Sports Nut

Stephen Curry Is Not a Human Being

This is not how sports are supposed to work. 

Stephen Curry of the Golden State Warriors made a 38-footer to beat the Oklahoma City Thunder on Feb. 27, 2016.* That’s not normal.

J Pat Carter/Getty Images

I love LeBron James, but I can understand if you don’t. He’s the best athlete of his generation, the smartest player in the NBA, and a fantastic teammate. He’s also big and burly and runs over people. He flops and whines. Leaving Cleveland for Miami wasn’t really a dick move. But it was kind of a dick move.

Or, to put it another way: LeBron James is a human being. He is not Michael Jordan, who won all of the championships he was supposed to win. He is not a basketball player out of a children’s book. He is not a character in Space Jam (at least not yet). He is a real person who’s done a lot of stuff, and some of that stuff has been good and some of it has been bad.

That is the normal way to be great. You’ve got your fans, you’ve got your haters, and the only thing that brings us all together is mockery of your hairline.

Stephen Curry is not normal. He just broke the record for three-pointers in a single season, and there are still 24 games left to play. The record he broke was his own, set last year. Saying he’s the best shooter of all time undersells his shooting ability. Curry is so good at tossing the ball through the net that he makes other professional basketball players look pathetic by comparison. He is playing a different game than everyone else in the NBA. He is a great shooter like Einstein was a great physicist.

He is also a great dribbler, a fantastic passer, and he knows how to score close to the basket. And he can shoot, really, really well. Did you see Saturday night’s game-winner against Oklahoma City? Let’s watch it again.

This was a shot that only Steph Curry would take, much less make, a pull-up three in transition from 38 feet away.* The shot went in, of course, because Curry took it. He embraced his teammates and hopped and screamed and thrust his right arm in the air, and it was fun for everyone except the dudes with mustaches on the Thunder bench.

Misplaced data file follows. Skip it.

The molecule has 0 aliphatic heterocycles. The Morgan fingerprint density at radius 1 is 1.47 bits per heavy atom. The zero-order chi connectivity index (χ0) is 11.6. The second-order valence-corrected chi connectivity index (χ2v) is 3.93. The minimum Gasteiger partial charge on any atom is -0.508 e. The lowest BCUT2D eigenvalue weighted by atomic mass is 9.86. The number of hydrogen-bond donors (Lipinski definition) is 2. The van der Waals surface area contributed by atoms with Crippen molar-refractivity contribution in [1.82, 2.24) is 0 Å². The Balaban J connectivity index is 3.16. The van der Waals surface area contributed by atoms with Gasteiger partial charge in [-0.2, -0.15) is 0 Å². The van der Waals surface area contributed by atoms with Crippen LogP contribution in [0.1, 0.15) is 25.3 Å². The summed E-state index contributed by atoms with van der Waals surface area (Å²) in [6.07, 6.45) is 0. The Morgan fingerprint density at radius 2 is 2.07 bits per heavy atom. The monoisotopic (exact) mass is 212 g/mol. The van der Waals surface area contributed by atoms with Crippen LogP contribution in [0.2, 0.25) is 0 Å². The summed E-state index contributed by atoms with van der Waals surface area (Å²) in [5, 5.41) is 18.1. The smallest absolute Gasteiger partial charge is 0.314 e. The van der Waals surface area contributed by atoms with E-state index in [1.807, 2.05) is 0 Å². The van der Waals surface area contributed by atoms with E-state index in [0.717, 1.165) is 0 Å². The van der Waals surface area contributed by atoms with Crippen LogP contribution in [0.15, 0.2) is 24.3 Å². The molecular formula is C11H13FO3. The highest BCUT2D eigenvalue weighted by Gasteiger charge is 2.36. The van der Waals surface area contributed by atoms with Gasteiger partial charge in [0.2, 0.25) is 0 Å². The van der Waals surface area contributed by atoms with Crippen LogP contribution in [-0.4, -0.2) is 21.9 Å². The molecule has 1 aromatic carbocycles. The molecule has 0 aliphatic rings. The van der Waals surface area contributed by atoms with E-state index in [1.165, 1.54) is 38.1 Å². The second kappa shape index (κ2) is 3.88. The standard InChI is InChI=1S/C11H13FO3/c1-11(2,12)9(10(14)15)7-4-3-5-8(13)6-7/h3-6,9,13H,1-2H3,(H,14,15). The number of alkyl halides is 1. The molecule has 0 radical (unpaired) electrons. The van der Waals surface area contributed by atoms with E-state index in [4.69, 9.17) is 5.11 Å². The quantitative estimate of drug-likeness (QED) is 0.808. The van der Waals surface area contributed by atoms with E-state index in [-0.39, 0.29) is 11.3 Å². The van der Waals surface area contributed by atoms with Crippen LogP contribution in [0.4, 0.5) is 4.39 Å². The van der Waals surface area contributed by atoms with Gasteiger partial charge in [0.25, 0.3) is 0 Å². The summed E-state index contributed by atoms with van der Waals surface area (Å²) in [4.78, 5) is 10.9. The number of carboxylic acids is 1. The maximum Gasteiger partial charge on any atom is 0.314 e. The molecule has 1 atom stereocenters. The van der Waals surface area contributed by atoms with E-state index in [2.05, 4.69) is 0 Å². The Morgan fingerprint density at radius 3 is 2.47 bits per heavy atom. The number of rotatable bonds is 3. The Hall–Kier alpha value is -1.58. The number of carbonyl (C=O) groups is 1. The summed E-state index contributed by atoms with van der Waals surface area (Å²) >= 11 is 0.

Steph Curry is not a human being. He is a basketball player out of a children’s book. Back in 2009, at the tail end of Curry’s final college season, Tommy Craggs described him as “a great big magic act everyone was in on.” Now, in the pros, against competition that makes undergrad illusionists disappear, the show keeps getting bigger and more far-fetched and more joyful. Fans show up 90 minutes before tip-off just to see him warm up.

Steph Curry looks like a human being. He has arms the size of arms and legs the size of legs. He weighs 190 pounds and stands 6-foot-3. He is tall for an adult male, and short for an adult male who plays professional basketball. A couple of nights a week, he darts around and through the one sliver of humanity that can make a muscular 27-year-old look like a small child. He transforms the world’s largest traveling genetic freak show into the Washington Generals, and we’re all watching the confetti fly.

There is nothing not to like about Steph Curry. He is the most relatable player in the NBA, and he is the best player on a team that is 53-5. His haters are grouchy old people like Oscar Robertson who say the game was tougher back in their day, when teams had centers, guys knew how to play defense, and players trained for the rigors of a long season by smoking a lot of cigarettes.

Sports fans and sports writers are preoccupied with legacies. Before a player retires, we think about how we’ll think about him when he does retire. We understand today’s games by comparing them to yesterday’s box scores.

That doesn’t work with Curry. We’ve never seen anyone like him, and we’ve never seen anything like this.

The best athletes are the ones that mess up the least. Great hitters get on base four times out of 10. The best shooters only make half their shots. Everyone makes mistakes, which means that nobody is unimpeachable.

That’s how sports have always worked, but that’s not how Curry plays the game. Basketball players don’t predictably knock in half-court buzzer-beaters. They don’t make 38-foot pull-up threes.*

More than all the winning streaks and the impossibly long jumpers, this is the most amazing thing about Curry’s season: He has killed nostalgia. Forget Larry Bird. Forget Oscar Robertson. Michael Jordan—stop crying, you’re still OK. But Stephen Curry is more fun to watch than any player who ever lived. He is changing the way the game is played, and we’re seeing it happen in real time. Sports fans are obsessed with the past. Stephen Curry is forcing us to live in the present. 

*Correction, Feb. 28, 2016: This article originally understated the awesomeness of Steph Curry’s buzzer-beater. It was from 38 feet away, not 31 feet away.